But here’s the thing - I don’t consider the iPad mini a competitor to the Nexus 7. The Nexus 7, to me, is what I buy if I’m in the market for a $199 tablet or I want a 7” Android device. It’s a completely different experience than the iPad mini. In my mind, the closest competitors for the iPad mini are, in order, the iPad 2, the Kindle Fire HD 8.9”, and the Nook Tablet HD+. The iPad 2 is obvious because these are the two lowest priced iOS tablets right now, and with similar underlying hardware, they’re actually pretty closely matched. I think the latter two are especially interesting comparisons to make, because all three exist in the ~$300 “small premium tablet” niche that has suddenly appeared.

Consider it like the Mini Cooper equivalent in the tablet world - a premium experience offered at a very attainable (if not particularly value-oriented) price point. Obviously, that game plan has worked very well for BMW in the automotive world, and certainly if any company could use it successfully in consumer electronics, it would be Apple. The business case for it almost writes itself, but does it result in a truly stand-out product or a half-hearted me-too attempt by Apple to grab a share of the budget tablet market? With relatively little in the way of new hardware to talk about, a lot of this review will center around the user experience, and that’s really what will determine how successful it is. Let’s start with the major differentiating factor brought by the iPad mini, the new form factor.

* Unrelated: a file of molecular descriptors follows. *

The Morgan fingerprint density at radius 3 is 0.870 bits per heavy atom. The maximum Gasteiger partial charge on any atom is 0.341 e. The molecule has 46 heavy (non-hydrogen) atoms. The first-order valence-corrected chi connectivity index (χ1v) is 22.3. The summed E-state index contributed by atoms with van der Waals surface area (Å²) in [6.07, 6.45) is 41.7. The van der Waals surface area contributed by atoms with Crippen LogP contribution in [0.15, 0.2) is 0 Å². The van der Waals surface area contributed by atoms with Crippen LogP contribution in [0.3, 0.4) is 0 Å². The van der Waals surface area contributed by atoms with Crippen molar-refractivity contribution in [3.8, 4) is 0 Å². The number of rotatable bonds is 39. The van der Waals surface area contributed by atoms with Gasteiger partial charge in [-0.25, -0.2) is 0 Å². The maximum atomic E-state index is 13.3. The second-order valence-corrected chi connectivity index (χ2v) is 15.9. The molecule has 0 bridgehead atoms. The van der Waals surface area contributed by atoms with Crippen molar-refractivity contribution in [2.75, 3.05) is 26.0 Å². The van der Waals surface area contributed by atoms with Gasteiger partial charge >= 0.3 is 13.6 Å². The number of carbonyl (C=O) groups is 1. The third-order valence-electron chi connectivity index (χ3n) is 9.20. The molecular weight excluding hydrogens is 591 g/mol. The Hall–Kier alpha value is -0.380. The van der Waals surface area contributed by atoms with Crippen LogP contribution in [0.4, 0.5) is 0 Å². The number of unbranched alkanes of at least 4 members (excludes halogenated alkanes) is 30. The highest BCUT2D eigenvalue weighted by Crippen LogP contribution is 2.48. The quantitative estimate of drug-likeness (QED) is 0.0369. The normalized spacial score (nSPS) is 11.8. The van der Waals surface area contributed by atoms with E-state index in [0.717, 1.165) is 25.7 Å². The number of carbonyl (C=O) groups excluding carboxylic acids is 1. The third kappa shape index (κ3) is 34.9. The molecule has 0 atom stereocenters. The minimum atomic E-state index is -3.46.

Ergonomics